some people approach knitwear design "on the needles," figuring things out as they go. i approach it the way i was taught in school: i look for inspiration, then do many rough sketches before ever picking up sticks and string. after choosing yarn and swatching, i plot out my pattern before beginning to knit.

next in this series, i'll discuss my post-collegiate years working in ready-to-wear.

Monday, June 23, 2008

marnie pattern available for download

well, it took me awhile to work the kinks out in order to get marnie it finally is!

skill level

to fit bust sizes: 33(35, 37½, 40½, 44½)” /83.8 (88.9, 95.3, 102.9, 113)cm
finished chest:
35(37, 39½, 42½, 46½)”/88.9 (94, 100.3, 108, 118.1)cm
finished length (crop):
13(13, 13½, 13½, 14)” /33 (33, 34.3, 34.3, 35.6)cm
finished length (long):
23(23½, 24, 24½, 25)” /58.4 (59.7, 61, 62.2, 63.5)cm

mc—dk weight yarn (samples use tilli tomas fil de la mer—goldenrod and whisper)
cc—worsted weight yarn (samples use tilli tomas rock star—pinecone and whisper)
crop, ¾ length sleeves:
mc: 796(847, 898, 991, 1076)yds
cc: 133(148, 163, 178, 192)yds
hip length, long sleeves:
mc: 1141(1201, 1297, 1400, 1538)yds
cc: 255(300, 345, 390, 435)yds

US 6/4mm and US 8/5mm, straights

crochet hook
US F/4mm crochet hook

stitch holders or waste yarn
tapestry needle

25.5 stitches and 30 rows = 4” (10 cm) in seaweed stitch on smaller needles

Wednesday, May 14, 2008

becoming a knitwear designer: the beginning

i thought i would start out telling a little about how i came to be a knitwear designer...

i can't remember not being interested in clothes. i designed and made clothes for all my dolls using my hand crank singer sewing machine. i loved watching sonny and cher and the carol burnett show just to see what bob mackie would come up with next (my personal favorite was the scarlet o'hara curtain rod dress). i begged my mom to teach me how to use the "real" sewing machine so i could make my own clothes. i laugh now when i look at pictures of some of those creations...what was i thinking?

deciding to try to make my love of clothes somehow into a career, i went to the university of cincinnati to study fashion design. now i know what you are probably thinking...cincinnati to study fashion design? isn't that in ohio? while cincinnati is no hot-bed of fashion, it does have some things going for it. there is a wonderful art museum with an excellent costume collection. a really great theatre (playhouse in the park). they try (or at least they did when i was there) to bring in a new york designer to head up the panel for end of the quarter crit (when you showed your project for the quarter and be critiqued on it). uc's fashion program also makes up for its midwest location by requiring you to participate in a professional practice (co-op) program. so, while it takes you 5 years to graduate from the program, you graduate with 6 quarters (roughly 1 1/2 years) of practical work experience in your field. this also allows you to "sample" parts of the fashion industry with no long term commitment to try and find what suits you best. you can do your internships anywhere you can find a job that relates to your major, so you get the opportunity to be exposed to cities that more readily come to mind when you think "fashion". i did most of my co-ops on the costume end of things as i had dreams at the time of moving to los angeles after graduation to become a costume designer for movies or tv.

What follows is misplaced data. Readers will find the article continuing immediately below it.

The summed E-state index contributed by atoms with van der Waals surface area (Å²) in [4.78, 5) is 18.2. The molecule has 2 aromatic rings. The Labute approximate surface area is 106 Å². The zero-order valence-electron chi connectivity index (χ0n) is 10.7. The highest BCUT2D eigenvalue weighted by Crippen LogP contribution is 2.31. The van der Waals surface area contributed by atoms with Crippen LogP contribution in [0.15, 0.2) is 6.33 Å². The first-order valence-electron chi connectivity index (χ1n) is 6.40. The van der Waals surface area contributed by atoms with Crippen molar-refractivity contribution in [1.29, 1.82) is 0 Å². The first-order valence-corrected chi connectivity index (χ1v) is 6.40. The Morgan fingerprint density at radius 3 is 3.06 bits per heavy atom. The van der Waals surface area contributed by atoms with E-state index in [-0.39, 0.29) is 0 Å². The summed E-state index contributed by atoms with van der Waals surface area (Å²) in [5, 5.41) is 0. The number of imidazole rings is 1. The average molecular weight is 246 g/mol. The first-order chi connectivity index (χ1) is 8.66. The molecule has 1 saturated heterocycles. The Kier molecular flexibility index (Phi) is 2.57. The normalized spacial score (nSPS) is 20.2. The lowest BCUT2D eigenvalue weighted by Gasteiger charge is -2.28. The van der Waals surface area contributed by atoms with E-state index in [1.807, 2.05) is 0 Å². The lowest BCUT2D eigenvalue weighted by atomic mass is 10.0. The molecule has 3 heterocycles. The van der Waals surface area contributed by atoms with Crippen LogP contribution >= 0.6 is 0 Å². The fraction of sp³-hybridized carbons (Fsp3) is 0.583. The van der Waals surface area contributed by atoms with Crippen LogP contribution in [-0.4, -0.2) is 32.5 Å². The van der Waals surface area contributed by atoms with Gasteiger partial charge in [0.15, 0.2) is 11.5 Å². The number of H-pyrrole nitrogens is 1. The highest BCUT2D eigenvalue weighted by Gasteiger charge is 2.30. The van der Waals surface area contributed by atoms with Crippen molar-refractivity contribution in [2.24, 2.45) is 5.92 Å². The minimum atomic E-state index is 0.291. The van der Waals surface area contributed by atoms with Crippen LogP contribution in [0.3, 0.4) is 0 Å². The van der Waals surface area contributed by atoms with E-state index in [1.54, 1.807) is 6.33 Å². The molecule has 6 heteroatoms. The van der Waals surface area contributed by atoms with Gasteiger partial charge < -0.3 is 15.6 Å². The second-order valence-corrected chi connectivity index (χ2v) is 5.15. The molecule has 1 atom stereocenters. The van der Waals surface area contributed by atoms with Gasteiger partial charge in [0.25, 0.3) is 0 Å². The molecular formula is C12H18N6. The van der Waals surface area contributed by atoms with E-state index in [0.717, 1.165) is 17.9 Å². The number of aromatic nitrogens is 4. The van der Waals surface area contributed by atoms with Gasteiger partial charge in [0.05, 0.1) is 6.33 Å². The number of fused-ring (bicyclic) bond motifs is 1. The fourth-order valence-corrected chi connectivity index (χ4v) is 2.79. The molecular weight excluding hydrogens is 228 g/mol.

it was on one of those co-op jobs that i learned to hand-knit. one of the performers in the show taught me the basics in our down time between shows. i still have that first sweater i made. it is a huge purple wool sweater that my daughter would be mortified if i ever wore it in public again. some things you just can't ever part with, though.

for my last co-op, i went to andover, mass to work for mast industries, a division of the limited (they've since moved to columbus, oh). i worked on the only non-limited account that they had at the time. a ladies' sportswear line called cambridge dry goods. i worked mostly with the cut and sew product manager but also was able to help out on a few sweater projects while i was there. fortunately for me, my boss and i got along great and they hired me to be her assistant when i graduated.

in my next post on this topic, i'll talk more about what i learned at uc and how it influences the way i design.

in the meantime, i will be posting the first of my self-published hand knitting patterns. marnie is a tie front cardigan in super-chic crop or more traditional hip length with two sleeve length versions to choose from. it is knit in tilli tomas' fil de la mer (seaweed and silk blend) accented with tilli tomas' rockstar (beaded spun silk). if you aren't familiar with tilli tomas you should check out their website i'll end with a couple of close up photos of marnie. You'll have to check back to see the whole thing!